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No Dark Valley

From Chapter 1, "The Birds Hush Their Singing," in which Celia arrives in Dunmore, GA:

"We been hoping you'd come," Aunt Beulah called. She stepped out onto the porch, letting the screen slam behind her. "Come on inside before you freeze to death. Everybody's here eating." Her words came out in little white puffs. She was wearing a nubby black sweater over a navy blue dress and pink terry-cloth slippers on her feet.

Celia felt a wave of panic. So that explained all the cars parked up and down the street. If she had known about this, she would never have agreed to come. She had expected only Aunt Beulah and Uncle Taylor, not everybody. "Come on by the house first," Aunt Beulah had said over the phone. "We can have us a littl visit before we go to the funeral home."

"Now, tell me again which cow this is," Al said as they started up the sidewalk. On the drive here Celia had told him the names of her grandmother's five sisters--Clara, Bess, Beulah, Elsie, and Molly--to which Al had replied, "They sound like cows." He had then laughed, for what seemed to Celia a little too long, at his joke. He was right about their names, of course. And her grandmother's name had fit right in with the rest: Sadie.

"This one's Aunt Beulah," Celia said. "She's the only one of them who ever liked me."

"Watch out for that icy patch there!" Aunt Beulah called. "Molly nearly slipped on it earlier. I got Taylor to sprinkle some salt on it, but it might have refroze." She shaded her eyes as she watched Celia and Al approach. "I'm sure glad you could come. I told them you would." The implication, clearly, was But nobody believed me.

Aunt Beulah stepped back and opened the door again. Behind her Celia could see a roomful of people, all jammed together with plates of food balanced on their laps. Somebody cried out, "Mercy, you're lettin' the cold in, Beulah!"

Celia felt her knees go weak as she started up the steps, Al at her elbow. "I don't think I can do this," she said to him. "These people are perfectly capable of violence. There's no telling what they might do." She could picture herself in the middle of Aunt Beulah's living room, surrounded by all her Georgia kinfolk coming at her with their knives and forks.

"Don't worry, I'm here," Al said. "I won't let them do anything." He put his hand on her back. Celia knew he was looking forward to meeting her relatives, to see for himself if they were as weird as she had claimed.

The hum of talk stopped as they entered. Celia glanced around at the cricle of faces and nodded. She didn't actually look at the faces, but at the wall slightly above their heads. She could sense that they were all looking her up and down, that she was being weighed in the balances of their narrow minds and found severely wanting.

From Chapter 25, "One Holy Passion," in which Bruce Healey observes Celia:

On a Sunday afternoon in late October, Bruce Healey was sitting at the patio table in the backyard trying to carve a jack-o'-lantern to surprise Madison when he saw Celia pull into the driveway next door and park her red Mustang. It still surprised him that a woman like her, so efficient, sensible, and reclusive, drove a red Mustang instead of, say, a dark brown Volvo 280.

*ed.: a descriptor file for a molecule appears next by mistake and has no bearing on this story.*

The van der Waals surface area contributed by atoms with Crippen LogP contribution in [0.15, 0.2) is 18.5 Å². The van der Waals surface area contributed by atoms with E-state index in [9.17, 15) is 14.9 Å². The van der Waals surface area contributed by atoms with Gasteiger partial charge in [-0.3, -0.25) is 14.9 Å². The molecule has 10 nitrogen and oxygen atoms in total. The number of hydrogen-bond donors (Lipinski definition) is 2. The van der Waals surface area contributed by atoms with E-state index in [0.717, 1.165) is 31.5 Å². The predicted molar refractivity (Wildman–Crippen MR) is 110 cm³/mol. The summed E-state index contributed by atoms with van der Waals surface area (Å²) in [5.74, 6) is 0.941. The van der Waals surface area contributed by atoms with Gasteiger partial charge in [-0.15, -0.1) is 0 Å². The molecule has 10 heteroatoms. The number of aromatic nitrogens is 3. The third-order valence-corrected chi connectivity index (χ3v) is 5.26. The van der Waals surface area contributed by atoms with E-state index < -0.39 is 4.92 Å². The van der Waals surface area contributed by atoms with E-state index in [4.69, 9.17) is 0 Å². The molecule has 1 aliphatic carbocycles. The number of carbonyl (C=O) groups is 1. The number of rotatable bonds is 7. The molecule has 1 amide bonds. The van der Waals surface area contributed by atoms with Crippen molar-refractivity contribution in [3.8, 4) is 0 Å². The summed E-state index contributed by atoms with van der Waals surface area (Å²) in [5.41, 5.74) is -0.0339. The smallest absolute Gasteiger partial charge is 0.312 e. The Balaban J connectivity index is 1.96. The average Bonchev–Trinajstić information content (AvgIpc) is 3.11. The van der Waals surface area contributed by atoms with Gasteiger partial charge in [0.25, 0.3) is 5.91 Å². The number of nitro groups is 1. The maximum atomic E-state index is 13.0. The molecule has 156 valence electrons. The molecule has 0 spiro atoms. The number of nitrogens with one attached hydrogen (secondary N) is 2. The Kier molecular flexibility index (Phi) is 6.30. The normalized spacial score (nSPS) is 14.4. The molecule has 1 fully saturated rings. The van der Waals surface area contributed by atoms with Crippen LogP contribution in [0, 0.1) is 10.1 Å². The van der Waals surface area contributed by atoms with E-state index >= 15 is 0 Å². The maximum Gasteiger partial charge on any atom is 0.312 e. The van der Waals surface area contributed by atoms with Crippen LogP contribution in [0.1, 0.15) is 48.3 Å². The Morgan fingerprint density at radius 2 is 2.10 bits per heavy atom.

He had already gotten all the stringy goop and seeds out of the pumpkin and was working on the second eye--a simple triangular design, which was turning out to be larger than the first eye and a little lower on the face, down toward the middle of its cheek actually. So it would be a freak, but who cared? Nobody expected perfection when it came to jack-o'-lanterns.

He paused for a moment to watch Celia get out of her car and walk to her front door. He opened his mouth to call to her but for some reason decided against it even though he had a legitimate question already framed and ready to ask: "How many trick-or-treaters usually come around this neighborhood on Halloween?" In fact, he knew in his heart that he was sitting here in the backyard with the express hope of seeing her. But something about the brisk, beeline way she was moving toward the door kept him from speaking. Not that it was much different from the way she normally walked to the door--as if she had just remembered she'd left a cake in the oven. After watching her disappear inside her apartment, he turned his attention back to the jack-o'-lantern's enormous misaligned eye.

Bruce Healey had met a lot of women in his life. All shapes and sizes, young and old, all kinds of dull and fascinating personalities, faces that made you look twice, others that made you wish you hadn't. When he was in college, he used to say he could never get married because he'd always be wondering about all those other women he hadn't had a chance to meet.

From an email written by Pam Keller, a reader from Dover, PA:

"This morning, I just finished 'No Dark Valley.' It was the most achingly beautiful work I have read in a very long time. Maybe ever. And I am an avid reader of Christian fiction. I am not an overly emotional person and I cried as I finished the last two chapters. It touched something so deep in my heart.

Thank you for sharing your gift with us. Thank you for allowing God to speak through your words. Your work has blessed me abundantly."